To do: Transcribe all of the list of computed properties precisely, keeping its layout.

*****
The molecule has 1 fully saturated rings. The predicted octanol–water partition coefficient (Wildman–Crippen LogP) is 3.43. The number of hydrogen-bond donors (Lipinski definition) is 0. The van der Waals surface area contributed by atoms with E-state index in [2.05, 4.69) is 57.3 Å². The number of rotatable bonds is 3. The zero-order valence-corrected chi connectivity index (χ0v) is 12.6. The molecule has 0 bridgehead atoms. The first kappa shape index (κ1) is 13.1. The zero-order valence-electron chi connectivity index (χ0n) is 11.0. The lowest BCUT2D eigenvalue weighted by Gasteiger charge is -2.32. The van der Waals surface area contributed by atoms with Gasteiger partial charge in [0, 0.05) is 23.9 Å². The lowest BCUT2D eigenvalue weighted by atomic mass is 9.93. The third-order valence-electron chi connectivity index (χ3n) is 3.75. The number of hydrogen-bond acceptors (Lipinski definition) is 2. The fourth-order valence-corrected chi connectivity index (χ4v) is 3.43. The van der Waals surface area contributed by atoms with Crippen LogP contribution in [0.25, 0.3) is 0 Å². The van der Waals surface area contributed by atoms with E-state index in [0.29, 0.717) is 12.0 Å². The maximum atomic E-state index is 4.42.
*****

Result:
The molecule has 1 fully saturated rings. The predicted octanol–water partition coefficient (Wildman–Crippen LogP) is 3.43. The number of hydrogen-bond donors (Lipinski definition) is 0. The van der Waals surface area contributed by atoms with E-state index in [2.05, 4.69) is 57.3 Å². The number of rotatable bonds is 3. The zero-order valence-corrected chi connectivity index (χ0v) is 12.6. The molecule has 0 bridgehead atoms. The first kappa shape index (κ1) is 13.1. The zero-order valence-electron chi connectivity index (χ0n) is 11.0. The lowest BCUT2D eigenvalue weighted by Gasteiger charge is -2.32. The van der Waals surface area contributed by atoms with Gasteiger partial charge in [0, 0.05) is 23.9 Å². The lowest BCUT2D eigenvalue weighted by atomic mass is 9.93. The third-order valence-electron chi connectivity index (χ3n) is 3.75. The number of hydrogen-bond acceptors (Lipinski definition) is 2. The fourth-order valence-corrected chi connectivity index (χ4v) is 3.43. The van der Waals surface area contributed by atoms with Crippen LogP contribution in [0.25, 0.3) is 0 Å². The van der Waals surface area contributed by atoms with E-state index in [0.29, 0.717) is 12.0 Å². The maximum atomic E-state index is 4.42.